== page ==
In his old age, they tried to get the actor Robert Mitchum to quit drinking. They dragged his ass to the Betty Ford Clinic and dried him out. He bristled at the new-agey, feel-good bromides about sobriety and the make-work routine of doing your own laundry and other humbling exercises. He thought it was horse shit. Before he left the place, he walked out to the pool with a Chesterfield dangling from the corner of his mouth, his perpetually hooded eyes squinting in the sunlight and stood at the deep end of the pool. He unzipped and arced a high sticky piss into the pool.
This was a sign he was ready to leave.
A friend picked him up from the clinic and he proceeded to drive Mitchum home down Sunset Boulevard. When they got to the pink edifice of the Beverly Hills Hotel, Mitchum instructed him to pull in. Mitchum ambled into the Polo Lounge and ordered a tall scotch on the rocks. Drinking it down in one prodigious sip, Mitchum fired up a Chesterfield, looked at his friend and said, “Fuck ‘em all.”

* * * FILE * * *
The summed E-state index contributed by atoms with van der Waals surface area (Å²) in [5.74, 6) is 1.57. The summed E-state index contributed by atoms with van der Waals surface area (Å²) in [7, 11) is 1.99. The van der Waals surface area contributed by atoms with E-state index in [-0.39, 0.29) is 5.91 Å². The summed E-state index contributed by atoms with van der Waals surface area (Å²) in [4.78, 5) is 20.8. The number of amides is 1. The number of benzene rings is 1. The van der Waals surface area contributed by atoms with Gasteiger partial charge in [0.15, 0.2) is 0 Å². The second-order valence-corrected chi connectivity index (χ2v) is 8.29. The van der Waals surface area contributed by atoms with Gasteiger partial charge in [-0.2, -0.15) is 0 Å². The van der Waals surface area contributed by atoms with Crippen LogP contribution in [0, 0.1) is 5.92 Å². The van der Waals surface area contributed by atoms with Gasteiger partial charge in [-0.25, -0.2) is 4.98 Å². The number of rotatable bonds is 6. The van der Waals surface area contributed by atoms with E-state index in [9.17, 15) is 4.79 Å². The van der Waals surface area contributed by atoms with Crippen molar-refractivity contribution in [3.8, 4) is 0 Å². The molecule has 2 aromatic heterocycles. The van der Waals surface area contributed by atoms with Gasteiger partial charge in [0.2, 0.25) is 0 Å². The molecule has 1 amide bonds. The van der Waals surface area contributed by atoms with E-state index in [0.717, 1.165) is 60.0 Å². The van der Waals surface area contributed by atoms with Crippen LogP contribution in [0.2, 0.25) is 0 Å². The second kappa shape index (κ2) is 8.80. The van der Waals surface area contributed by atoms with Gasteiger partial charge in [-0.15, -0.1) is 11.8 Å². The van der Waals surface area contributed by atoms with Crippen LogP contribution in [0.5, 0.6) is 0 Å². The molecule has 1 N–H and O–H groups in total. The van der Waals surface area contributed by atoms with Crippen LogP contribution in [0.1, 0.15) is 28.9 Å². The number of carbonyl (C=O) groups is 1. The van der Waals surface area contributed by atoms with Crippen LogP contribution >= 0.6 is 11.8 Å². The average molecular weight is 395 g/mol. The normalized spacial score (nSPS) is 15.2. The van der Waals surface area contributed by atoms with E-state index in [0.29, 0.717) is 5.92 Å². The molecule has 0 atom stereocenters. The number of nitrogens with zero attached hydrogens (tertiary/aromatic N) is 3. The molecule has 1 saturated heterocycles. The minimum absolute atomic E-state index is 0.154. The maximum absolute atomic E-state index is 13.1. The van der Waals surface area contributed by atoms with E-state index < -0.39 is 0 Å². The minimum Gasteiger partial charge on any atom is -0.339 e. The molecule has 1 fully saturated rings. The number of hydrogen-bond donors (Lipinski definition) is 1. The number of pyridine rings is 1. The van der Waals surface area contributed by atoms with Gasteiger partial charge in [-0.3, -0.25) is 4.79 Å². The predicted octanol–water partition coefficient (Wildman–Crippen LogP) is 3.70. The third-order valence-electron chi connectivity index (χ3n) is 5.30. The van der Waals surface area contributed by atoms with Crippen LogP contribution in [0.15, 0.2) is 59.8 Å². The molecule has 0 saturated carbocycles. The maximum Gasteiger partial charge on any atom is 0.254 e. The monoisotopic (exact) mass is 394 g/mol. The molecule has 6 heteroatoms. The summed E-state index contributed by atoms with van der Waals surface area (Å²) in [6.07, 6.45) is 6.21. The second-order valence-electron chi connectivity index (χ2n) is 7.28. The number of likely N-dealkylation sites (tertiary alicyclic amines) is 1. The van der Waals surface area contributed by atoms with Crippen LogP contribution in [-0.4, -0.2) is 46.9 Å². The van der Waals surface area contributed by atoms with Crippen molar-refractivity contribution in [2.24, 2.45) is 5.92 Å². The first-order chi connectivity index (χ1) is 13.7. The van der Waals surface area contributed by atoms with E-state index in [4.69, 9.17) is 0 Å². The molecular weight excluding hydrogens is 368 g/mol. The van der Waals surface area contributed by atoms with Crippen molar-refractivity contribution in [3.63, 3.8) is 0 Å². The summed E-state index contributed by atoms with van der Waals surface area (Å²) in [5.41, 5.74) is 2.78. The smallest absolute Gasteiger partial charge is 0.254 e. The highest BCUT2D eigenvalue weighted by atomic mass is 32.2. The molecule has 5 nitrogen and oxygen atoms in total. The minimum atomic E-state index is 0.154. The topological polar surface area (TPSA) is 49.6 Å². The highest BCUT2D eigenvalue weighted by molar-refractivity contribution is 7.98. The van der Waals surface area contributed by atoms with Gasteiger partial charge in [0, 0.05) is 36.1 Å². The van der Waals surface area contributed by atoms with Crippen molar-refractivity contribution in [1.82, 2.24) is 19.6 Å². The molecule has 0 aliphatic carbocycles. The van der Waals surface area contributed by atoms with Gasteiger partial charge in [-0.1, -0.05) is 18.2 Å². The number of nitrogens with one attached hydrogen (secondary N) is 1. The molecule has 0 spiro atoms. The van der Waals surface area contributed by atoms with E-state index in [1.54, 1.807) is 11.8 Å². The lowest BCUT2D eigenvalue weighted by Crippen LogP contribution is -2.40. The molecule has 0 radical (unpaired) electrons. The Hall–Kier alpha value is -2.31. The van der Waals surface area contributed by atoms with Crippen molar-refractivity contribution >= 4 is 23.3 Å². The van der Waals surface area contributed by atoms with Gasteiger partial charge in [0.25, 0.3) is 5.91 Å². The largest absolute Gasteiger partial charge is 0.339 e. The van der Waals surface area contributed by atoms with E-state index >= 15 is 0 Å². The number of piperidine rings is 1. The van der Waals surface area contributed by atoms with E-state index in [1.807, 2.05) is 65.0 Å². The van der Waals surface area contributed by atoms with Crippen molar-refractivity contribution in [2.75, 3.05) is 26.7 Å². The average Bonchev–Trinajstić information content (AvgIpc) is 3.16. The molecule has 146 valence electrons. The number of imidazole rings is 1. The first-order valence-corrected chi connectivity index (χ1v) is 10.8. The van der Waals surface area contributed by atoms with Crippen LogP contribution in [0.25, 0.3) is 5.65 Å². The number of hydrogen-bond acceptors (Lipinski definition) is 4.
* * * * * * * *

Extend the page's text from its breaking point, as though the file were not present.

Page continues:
My pal, John McNaughton, loves to relay this story about the great Mitchum whenever he tells me about Mitch’s autobiography, Baby, I Don’t Care. And boy, he didn’t. Part of his effortless presence was his refusal to do anything as obvious as act–Mitchum embodied.
With easy charm, rakish good looks and a world-weary, wise-ass verbal style, he was cooler than Brando. No method dogshit for him. His own physicality and aura were enough. He didn’t give a fuck. And every day of his life, the wise American male wishes he were more like Mitchum.
I know I do.